Summary: In older adults, major depression has been linked to mitochondrial deterioration.
Depression can drain a person’s energy. In the elderly, there may be a very good reason for that: depression has been linked with the deterioration of the tiny power plants in our cells.
These power plants are the mitochondria, tiny structures within our cells that handle several important tasks. The most critical is producing the molecules our cells use for energy. When mitochondria don’t function well, it causes all kinds of problems for us. Mitochondrial diseases such as Alper’s disease and Barth syndrome are the best known and usually become obvious in infancy or childhood. But researchers are now finding other effects.
Major depression, for example. A team of researchers from several institutions, led by UConn School of Medicine student Emma Mastrobattista and Breno S. Diniz, an associate professor in psychiatry and the UConn Center on Aging, reports in the American Journal of Geriatric Psychiatry that older adults with major depression often have rapidly aging mitochondria.
The team measured levels of a protein produced by mitochondria in the blood of depressed adults over 70. The protein, GDF-15, is strongly associated with aging, poorly functioning mitochondria. And aging mitochondria are strongly linked with fast biological aging. The higher the level of GDF-15 in the blood, the more impaired the mitochondria tend to be. In other words, this is when our tiny power plants start to fall apart.
This is the largest study to date providing a link between accelerated mitochondrial aging and depression in older adults, but the scientists were not surprised. Previous work has shown other aspects of accelerated aging are correlated with major depression.
“We have seen it in immune cells; in glial cells in the brain; in adipose tissue. We see a systemic cellular senescence changes in depressed older adults,” says Diniz, meaning overall, older adults with major depression show accelerated aging in cells throughout their body.
“One problem feeds into another, and make what began as a small issue into a much larger one,” he says.
The researchers have begun testing interventions that improve mitochondrial function and clear senescence in humans in hopes that they may slow or even reverse biological aging. They are also collaborating with partners working with senolytics, experimental drugs that selectively remove aged, malfunctioning cells, in the hopes of improving mood, strength, and energy in older adults.
About this genetics and depression research news
Author: Kim Krieger
Contact: Kim Krieger – UConn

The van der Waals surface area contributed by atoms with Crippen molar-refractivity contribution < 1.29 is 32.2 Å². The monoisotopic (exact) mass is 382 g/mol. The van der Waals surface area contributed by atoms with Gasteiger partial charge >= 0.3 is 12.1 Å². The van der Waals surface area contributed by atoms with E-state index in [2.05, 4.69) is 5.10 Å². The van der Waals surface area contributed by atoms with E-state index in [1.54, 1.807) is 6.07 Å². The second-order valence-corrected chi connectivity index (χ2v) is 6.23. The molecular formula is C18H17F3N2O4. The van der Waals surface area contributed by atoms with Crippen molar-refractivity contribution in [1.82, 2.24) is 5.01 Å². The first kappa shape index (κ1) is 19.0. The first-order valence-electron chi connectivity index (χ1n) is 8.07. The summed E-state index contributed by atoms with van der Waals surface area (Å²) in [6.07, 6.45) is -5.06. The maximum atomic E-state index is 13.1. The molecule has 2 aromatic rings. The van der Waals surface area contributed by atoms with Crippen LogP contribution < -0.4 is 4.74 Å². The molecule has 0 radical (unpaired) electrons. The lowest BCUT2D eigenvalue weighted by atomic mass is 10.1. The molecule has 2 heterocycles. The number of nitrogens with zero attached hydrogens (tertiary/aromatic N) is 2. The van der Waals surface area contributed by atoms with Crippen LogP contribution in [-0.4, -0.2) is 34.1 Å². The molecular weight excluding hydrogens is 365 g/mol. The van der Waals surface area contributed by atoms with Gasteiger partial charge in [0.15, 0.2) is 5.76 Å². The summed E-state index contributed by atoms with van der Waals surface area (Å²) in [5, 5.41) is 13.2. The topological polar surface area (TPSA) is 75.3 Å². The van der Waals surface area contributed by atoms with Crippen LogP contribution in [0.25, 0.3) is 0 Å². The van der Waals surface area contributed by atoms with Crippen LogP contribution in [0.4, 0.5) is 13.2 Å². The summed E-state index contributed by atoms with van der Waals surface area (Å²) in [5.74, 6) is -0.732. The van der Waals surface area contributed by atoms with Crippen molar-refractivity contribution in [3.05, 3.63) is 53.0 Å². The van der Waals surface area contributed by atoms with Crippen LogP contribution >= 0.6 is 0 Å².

Image: The image is in the public domain
Original Research: Closed access.
“Late-Life Depression is Associated With Increased Levels of GDF-15, a Pro-Aging Mitokine” by Emma Mastrobattista et al. American Journal of Geriatric Psychiatry
Late-Life Depression is Associated With Increased Levels of GDF-15, a Pro-Aging Mitokine
In older adults, major depressive disorder (MDD) is associated with accelerated physiological and cognitive aging, generating interest in uncovering biological pathways that may be targetable by interventions. Growth differentiation factor-15 (GDF-15) plays a significant role in biological aging via multiple biological pathways relevant to age and age-related diseases. Elevated levels of GDF-15 correlate with increasing chronological age, decreased telomerase activity, and increased mortality risk in older adults. We sought to evaluate the circulating levels of GDF-15 in older adults with MDD and its association with depression severity, physical comorbidity burden, age of onset of first depressive episode, and cognitive performance.
This study assayed circulating levels of GDF-15 in 393 older adults (mean ± SD age 70 ± 6.6 years, male:female ratio 1:1.54), 308 with MDD and 85 non-depressed comparison individuals.
After adjusting for confounding variables, depressed older adults had significantly higher GDF-15 serum levels (640.1 ± 501.5 ng/mL) than comparison individuals (431.90 ± 223.35 ng/mL) (t=3.75, d.f.= 391, p=0.0002). Among depressed individuals, those with high GDF-15 had higher levels of comorbid physical illness, lower executive cognitive functioning, and higher likelihood of having late-onset depression.
Our results suggest that depression in late life is associated with GDF-15, a marker of amplified age-related biological changes. GDF-15 is a novel and potentially targetable biological pathway between depression and accelerated aging, including cognitive aging.